Treatment reimbursed for devastating lung cancer with average survival of less than


Treatment reimbursed for devastating lung cancer

with average survival of less than a year1

The first immunotherapy to be Pharmaceutical Benefits Scheme (PBS) listed for the treatment of small cell lung cancer (SCLC)2-5– a devastating form of the disease1– will be available from Sunday, March 1, 2020.2-5

Federal Health Minister, The Hon. Greg Hunt MP, today announced the reimbursement of TECENTRIQ®(atezolizumab) – an immunotherapy that works with the body’s own immune system to fight cancer,6

– in combination with chemotherapy (etoposide and carboplatin), for the treatment of patients with previously untreated extensive stage small cell lung cancer (ES-SCLC).2,3,5

The announcement is coinciding with the 8th Biennial Australian Lung Cancer Conference (ALCC) in Melbourne.

SCLC accounts for up to 15 per cent of all lung cancers,7 with an estimated 2,000 Australians expected to be diagnosed with the disease in 2020.7,8 Most patients diagnosed with SCLC survive less than one year from diagnosis.1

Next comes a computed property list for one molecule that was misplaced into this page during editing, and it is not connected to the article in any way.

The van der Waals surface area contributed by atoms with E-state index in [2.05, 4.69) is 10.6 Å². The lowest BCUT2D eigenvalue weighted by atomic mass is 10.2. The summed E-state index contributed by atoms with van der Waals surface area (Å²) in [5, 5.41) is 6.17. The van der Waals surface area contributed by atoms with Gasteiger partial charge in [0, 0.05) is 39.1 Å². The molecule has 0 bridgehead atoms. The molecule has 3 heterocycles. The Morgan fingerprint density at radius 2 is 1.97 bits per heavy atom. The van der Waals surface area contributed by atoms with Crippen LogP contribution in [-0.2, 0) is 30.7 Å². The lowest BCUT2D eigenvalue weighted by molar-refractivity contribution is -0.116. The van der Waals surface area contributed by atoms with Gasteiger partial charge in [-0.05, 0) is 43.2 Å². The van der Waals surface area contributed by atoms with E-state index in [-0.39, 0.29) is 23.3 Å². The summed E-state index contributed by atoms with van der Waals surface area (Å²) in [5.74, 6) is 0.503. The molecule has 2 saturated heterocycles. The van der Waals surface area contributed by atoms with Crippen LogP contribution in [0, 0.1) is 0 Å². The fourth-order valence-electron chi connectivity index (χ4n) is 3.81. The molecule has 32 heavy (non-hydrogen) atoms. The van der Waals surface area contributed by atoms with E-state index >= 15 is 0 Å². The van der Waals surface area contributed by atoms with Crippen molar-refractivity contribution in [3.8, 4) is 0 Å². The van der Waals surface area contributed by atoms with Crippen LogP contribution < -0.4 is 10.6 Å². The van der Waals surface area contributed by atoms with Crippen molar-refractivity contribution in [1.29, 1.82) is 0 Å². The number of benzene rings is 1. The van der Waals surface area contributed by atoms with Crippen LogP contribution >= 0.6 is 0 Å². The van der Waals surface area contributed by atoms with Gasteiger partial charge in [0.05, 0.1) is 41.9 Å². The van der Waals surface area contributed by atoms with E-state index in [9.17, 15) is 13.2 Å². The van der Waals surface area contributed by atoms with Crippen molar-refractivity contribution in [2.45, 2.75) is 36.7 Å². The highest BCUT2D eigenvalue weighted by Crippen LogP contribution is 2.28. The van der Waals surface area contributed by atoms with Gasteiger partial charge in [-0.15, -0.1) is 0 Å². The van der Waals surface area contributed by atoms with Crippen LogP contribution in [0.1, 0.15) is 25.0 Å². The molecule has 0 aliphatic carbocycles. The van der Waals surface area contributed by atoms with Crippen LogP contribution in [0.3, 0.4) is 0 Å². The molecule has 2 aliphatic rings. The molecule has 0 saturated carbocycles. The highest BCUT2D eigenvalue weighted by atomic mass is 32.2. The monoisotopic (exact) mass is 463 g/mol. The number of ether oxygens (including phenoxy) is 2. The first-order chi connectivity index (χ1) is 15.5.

According to medical oncologist, Dr Steven Kao, Chris O’Brien Lifehouse, Sydney, historically there have been very few treatment options available to those diagnosed with SCLC.1,9 Patient access to new treatments on the PBS is therefore critical to improving survival.

“Survival rates for SCLC are unacceptably low. This is partly due to the aggressive, fast-growing nature of the disease, and to the few recent advances in the management of SCLC.1,9

“For those diagnosed with ES-SCLC, chemotherapy has been the standard treatment option for many decades.1,10 More recently however, immunotherapy has been added to the standard of care,”11 said Dr Kao.

“Reimbursement of ES-SCLC treatments is an important step forward, potentially in both prolonging, and improving the quality of life for all Australians diagnosed with this devastating disease.”

SCLC is considered to be extensive stage when it has spread throughout both lungs, or to lymph nodes on the other side of the chest, or has metastasised to other areas of the body,12 noting up to two in three patients reach extensive stage cancer before diagnosis.12

“There are often few, or no symptoms present in the early stages of SCLC, and most patients are diagnosed

at a very late stage, often after the cancer has already spread, making it very challenging to treat,”12,13 said

Associate Professor Tom John, Peter MacCallum Cancer Centre, Melbourne.

“SCLC spreads rapidly and has a higher propensity than other cancers to spread to the brain, with 40-50 per cent of patients developing brain metastases.14 The disease also commonly spreads to the liver, bones and adrenal glands.15